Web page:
Since October 16, these schools have been trying to raise the most money for the fight against cancer. Each of the six schools has nominated one person to be their representative for this event. The top two fundraisers will be announced at the end of the first game of the Tripleheader on November 16. Winners will have the opportunity to compete in a shoot-out against each other during the event.

Boston University chose junior, Connor Lenahan, (@connorlenahan) to raise awareness and money on their behalf. Some of the other representatives include former Celtics player Togo Palazzi (Holy Cross), American Idol contestant Ayla Brown (Boston College), and former Piston’s player Lou Roe (UMass).


According to the guys on BU’s basketball team, Connor is considered “the least narp narp of all time” (a “narp” is a non-athlete, regular person). The terriers think of Connor as a member of the team, although he would never be able to physically play as a member of the team.


Connor suffers from Osteogenesis Imperfecta (OI), often called brittle bone disease. It’s a rare disease that leaves Connor with fragile bones. OI affects somewhere between 20,000 and 50,000 people in America. It is a caused by a genetic defect that doesn’t allow the body to make strong bones, causing many breaks and fractures in the body. The bones of a person suffering from OI are so fragile that putting a blanket on them can cause a fracture. All of the breaks and surgeries that Connor has had leaves him walking with a limp on his right side and needing a wheelchair to get around for most of his day. Although he has never been able to compete in organized sports, Connor has never let his disease hold him back from his one passion; sports. In fact, you might know him as a PA announcer for Boston University.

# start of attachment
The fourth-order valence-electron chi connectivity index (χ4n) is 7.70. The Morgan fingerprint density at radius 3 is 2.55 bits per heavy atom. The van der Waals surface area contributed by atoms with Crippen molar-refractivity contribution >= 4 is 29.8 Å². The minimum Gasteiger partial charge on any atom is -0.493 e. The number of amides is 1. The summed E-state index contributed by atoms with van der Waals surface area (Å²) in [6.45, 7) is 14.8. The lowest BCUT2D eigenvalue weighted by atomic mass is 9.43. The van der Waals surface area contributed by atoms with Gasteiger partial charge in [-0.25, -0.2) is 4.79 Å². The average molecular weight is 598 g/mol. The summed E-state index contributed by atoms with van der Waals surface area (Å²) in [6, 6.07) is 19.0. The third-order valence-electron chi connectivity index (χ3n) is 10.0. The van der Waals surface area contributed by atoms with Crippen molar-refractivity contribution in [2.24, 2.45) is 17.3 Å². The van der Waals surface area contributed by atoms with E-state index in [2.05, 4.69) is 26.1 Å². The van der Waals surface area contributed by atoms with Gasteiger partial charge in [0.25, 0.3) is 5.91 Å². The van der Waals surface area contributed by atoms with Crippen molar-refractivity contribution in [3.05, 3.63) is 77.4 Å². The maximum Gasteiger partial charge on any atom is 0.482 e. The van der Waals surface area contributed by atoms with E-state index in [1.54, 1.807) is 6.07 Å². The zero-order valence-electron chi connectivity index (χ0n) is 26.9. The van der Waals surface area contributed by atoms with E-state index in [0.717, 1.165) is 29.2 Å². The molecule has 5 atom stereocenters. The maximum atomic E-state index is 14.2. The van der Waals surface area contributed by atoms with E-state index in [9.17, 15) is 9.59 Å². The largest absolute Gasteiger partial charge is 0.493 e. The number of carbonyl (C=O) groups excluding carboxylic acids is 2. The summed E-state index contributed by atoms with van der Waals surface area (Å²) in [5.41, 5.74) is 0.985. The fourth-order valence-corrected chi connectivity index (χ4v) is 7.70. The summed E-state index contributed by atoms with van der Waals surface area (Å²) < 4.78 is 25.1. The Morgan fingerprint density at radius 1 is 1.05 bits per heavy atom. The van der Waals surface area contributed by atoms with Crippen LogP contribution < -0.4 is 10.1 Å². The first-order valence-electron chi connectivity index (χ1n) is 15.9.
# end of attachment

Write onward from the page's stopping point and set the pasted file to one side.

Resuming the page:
Despite never being able to play organized sports, Connor’s love for sports grew making him a die-hard sports fan. He uses a wheel chair to get around campus, but is not bound to his chair. Overall, Connor remains positive and open about everything. He is most known for his blog (www.connorlenahan.com) where he discusses a variety of topics from his condition and surgeries to Toy Story 4.

I had the pleasure of sitting down and speaking with Connor about being chosen to represent Boston University. He explained to me his rare condition and his passion for being able to give back to people and make some sort of difference in peoples lives. He explained to me how he wouldn’t be as passionate and excited to compete if it was just a regular shoot out, but the fact that he gets to be the person in charge of asking for donations and creating a difference in so many people’s lives makes the experience more exciting. “It would give me bragging rights with my friends– I got to play against a former Celtics player while being 5’3” and in a wheelchair forever,” said Connor when telling me about the possibility of him winning and competing in the shoot-out.


I will be following Connor in his race to raise as much money as possible, until we get him on the court on November 16. I encourage everyone to follow Connor with me and help donate and spread the word for an amazing cause. Connor has set a goal of raising $1,500 for The American Cancer Society and the Coaches vs. Cancer event. In the short time between when I first met him and when I wrote this story, Connor and Boston University went from $200 in donations to $1,705, which is more than his original goal. However, with your help, we can raise even more than that.

Please donate here, and help Connor compete in the shoot-out this weekend at the TD Garden, proving to everyone his disease is not holding him back from doing what he truly loves.